Ex-mayor's son: council is rotten

Last updated 08:15 03/03/2012

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Christchurch Earthquake 2011

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A Christchurch bar owner has labelled the Christchurch City Council a "rotten and corrupt" organisation while trying to get consent for a new inner-city bar.

Johnny Moore is the son of former Christchurch mayor Garry Moore.

Johnny Moore, who owned the Goodbye Blue Monday bar in Poplar Lane, has applied to the council for building consent at a new site on the corner of Bealey Ave and Victoria St, opposite Knox Church.

Goodbye Blue Monday was badly damaged in the February 2011 earthquake and has been demolished.

The new bar, Smash Palace, consists of an old bus surrounded by scaffolding, and has been the subject of a protracted building consent application.

Moore declined to comment on the process to The Press, but voiced his frustration via his blog last month:

"I have met with the council three times this week. Each time I've been told that all they need is this or that piece of information and I will have my consent. Each time I have provided the information asked only to have another hurdle placed in my way. Somebody is either stupid, gutless or malicious.

"My building consent officer has now gone on holiday, handing my case over to some poor guy who now has to deal with a customer that's angry like a snake. . . . That is unprofessional.

"Now I am re-sending all the information to a new officer, asking the same questions that I was told had been resolved."

Christchurch was looking at "a dead central city for the next 50 years" unless council processes changed, he said.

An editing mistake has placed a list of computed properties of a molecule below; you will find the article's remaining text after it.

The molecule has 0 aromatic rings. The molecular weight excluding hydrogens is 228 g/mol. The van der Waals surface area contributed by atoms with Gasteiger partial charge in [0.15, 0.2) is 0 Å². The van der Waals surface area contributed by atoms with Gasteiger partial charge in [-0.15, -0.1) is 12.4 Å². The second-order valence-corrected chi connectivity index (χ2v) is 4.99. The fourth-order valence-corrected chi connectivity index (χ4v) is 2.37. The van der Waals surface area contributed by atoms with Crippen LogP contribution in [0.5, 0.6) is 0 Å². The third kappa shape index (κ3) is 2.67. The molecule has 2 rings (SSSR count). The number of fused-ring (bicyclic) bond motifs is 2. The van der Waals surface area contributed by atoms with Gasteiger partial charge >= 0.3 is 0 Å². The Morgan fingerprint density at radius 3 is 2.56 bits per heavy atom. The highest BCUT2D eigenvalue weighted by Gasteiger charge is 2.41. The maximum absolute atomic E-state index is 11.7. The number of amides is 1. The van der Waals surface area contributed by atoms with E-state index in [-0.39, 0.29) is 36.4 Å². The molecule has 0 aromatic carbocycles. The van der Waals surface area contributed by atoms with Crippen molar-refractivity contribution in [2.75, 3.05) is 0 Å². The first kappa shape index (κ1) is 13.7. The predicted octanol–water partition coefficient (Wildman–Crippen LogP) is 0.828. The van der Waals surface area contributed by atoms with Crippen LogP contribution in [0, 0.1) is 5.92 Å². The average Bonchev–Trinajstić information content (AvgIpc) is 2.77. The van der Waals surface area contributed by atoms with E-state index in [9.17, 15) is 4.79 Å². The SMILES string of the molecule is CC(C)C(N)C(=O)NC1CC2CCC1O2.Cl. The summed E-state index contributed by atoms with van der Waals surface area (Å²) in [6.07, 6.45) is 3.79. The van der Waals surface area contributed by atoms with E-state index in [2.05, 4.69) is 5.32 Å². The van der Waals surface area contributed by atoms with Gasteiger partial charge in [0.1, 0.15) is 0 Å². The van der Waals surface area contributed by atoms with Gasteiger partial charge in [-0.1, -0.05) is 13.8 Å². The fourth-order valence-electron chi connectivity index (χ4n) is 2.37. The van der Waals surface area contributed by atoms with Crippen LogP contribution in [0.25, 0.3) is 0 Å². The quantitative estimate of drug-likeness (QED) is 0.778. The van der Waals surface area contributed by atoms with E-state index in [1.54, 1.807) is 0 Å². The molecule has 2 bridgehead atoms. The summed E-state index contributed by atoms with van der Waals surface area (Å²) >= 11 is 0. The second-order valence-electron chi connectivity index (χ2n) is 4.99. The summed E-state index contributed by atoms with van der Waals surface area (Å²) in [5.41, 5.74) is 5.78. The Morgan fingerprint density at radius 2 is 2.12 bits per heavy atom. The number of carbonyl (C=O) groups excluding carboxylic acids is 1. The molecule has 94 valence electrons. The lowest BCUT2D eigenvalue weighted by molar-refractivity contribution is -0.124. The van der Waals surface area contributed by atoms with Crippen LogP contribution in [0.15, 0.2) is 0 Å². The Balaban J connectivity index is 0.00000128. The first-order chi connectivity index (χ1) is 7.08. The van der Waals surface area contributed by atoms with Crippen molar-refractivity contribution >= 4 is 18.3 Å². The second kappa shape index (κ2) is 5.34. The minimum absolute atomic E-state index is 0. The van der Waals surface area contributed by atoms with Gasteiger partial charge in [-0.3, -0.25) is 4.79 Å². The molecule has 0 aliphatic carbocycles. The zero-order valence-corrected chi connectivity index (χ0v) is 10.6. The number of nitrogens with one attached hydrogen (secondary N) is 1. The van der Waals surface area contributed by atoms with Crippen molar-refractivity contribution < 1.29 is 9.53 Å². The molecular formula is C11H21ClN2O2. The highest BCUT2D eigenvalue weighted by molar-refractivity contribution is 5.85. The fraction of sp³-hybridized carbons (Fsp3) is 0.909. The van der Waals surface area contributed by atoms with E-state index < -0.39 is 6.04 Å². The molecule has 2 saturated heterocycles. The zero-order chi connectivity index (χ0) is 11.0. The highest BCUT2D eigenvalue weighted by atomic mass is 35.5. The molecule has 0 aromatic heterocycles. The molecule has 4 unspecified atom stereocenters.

Council consents policy manager Steve McCarthy said Moore applied for a temporary accommodation authorisation in November and then a building consent in December.

The consent was for the bus, two temporary buildings for a kitchen and toilets and a scaffold structure around the outside, which was designed to be seven metres high but later changed to five metres.

"Technically, [the scaffolding] was the most difficult part of the application . . . as the fence structure was high, freestanding and not secured to the ground other than by way of weights at the base," McCarthy said.

"The council has only received engineering certification from Johnny Moore's engineer [on Friday] . . . The council has asked its engineers to review the engineer's certification and expects to be in a position to finally issue the consent [on Friday] or on Monday."

The safety of the scaffolding was paramount, McCarthy said, and council would not consider a consent until it had all the required information.

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"We are trying to be as flexible as possible where temporary buildings are being established. However, it is difficult when ideas on site evolve and do not follow the consent documents."

The bus was placed on site late last month, and Moore used the move to poke fun at its pending status as a building:

"Since it's a building and not a bus, we decided it was fine for Greg to drive it down with no licence. Instead, we carried our building consent application in case the police pulled us over."

- The Press


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